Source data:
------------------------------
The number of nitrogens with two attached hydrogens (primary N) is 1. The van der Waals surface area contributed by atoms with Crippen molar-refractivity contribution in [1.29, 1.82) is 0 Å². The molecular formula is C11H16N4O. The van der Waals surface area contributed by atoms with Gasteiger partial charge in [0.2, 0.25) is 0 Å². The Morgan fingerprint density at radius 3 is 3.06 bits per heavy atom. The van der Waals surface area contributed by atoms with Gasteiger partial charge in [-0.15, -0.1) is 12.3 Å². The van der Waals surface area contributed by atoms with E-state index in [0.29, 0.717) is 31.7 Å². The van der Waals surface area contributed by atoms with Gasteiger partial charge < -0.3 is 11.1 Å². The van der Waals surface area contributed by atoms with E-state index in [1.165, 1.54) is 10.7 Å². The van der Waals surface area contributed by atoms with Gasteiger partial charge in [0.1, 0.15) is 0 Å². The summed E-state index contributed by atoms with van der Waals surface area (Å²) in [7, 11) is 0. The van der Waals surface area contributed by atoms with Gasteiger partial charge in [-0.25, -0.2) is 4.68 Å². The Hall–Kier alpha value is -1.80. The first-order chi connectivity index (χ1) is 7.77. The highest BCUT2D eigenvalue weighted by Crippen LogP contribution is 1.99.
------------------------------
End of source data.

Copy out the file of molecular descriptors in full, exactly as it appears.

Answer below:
The number of nitrogens with two attached hydrogens (primary N) is 1. The van der Waals surface area contributed by atoms with Crippen molar-refractivity contribution in [1.29, 1.82) is 0 Å². The molecular formula is C11H16N4O. The van der Waals surface area contributed by atoms with Gasteiger partial charge in [0.2, 0.25) is 0 Å². The Morgan fingerprint density at radius 3 is 3.06 bits per heavy atom. The van der Waals surface area contributed by atoms with Gasteiger partial charge in [-0.15, -0.1) is 12.3 Å². The van der Waals surface area contributed by atoms with E-state index in [0.29, 0.717) is 31.7 Å². The van der Waals surface area contributed by atoms with Gasteiger partial charge < -0.3 is 11.1 Å². The van der Waals surface area contributed by atoms with E-state index in [1.165, 1.54) is 10.7 Å². The van der Waals surface area contributed by atoms with Gasteiger partial charge in [0.1, 0.15) is 0 Å². The summed E-state index contributed by atoms with van der Waals surface area (Å²) in [7, 11) is 0. The van der Waals surface area contributed by atoms with Gasteiger partial charge in [-0.25, -0.2) is 4.68 Å². The Hall–Kier alpha value is -1.80. The first-order chi connectivity index (χ1) is 7.77. The highest BCUT2D eigenvalue weighted by Crippen LogP contribution is 1.99.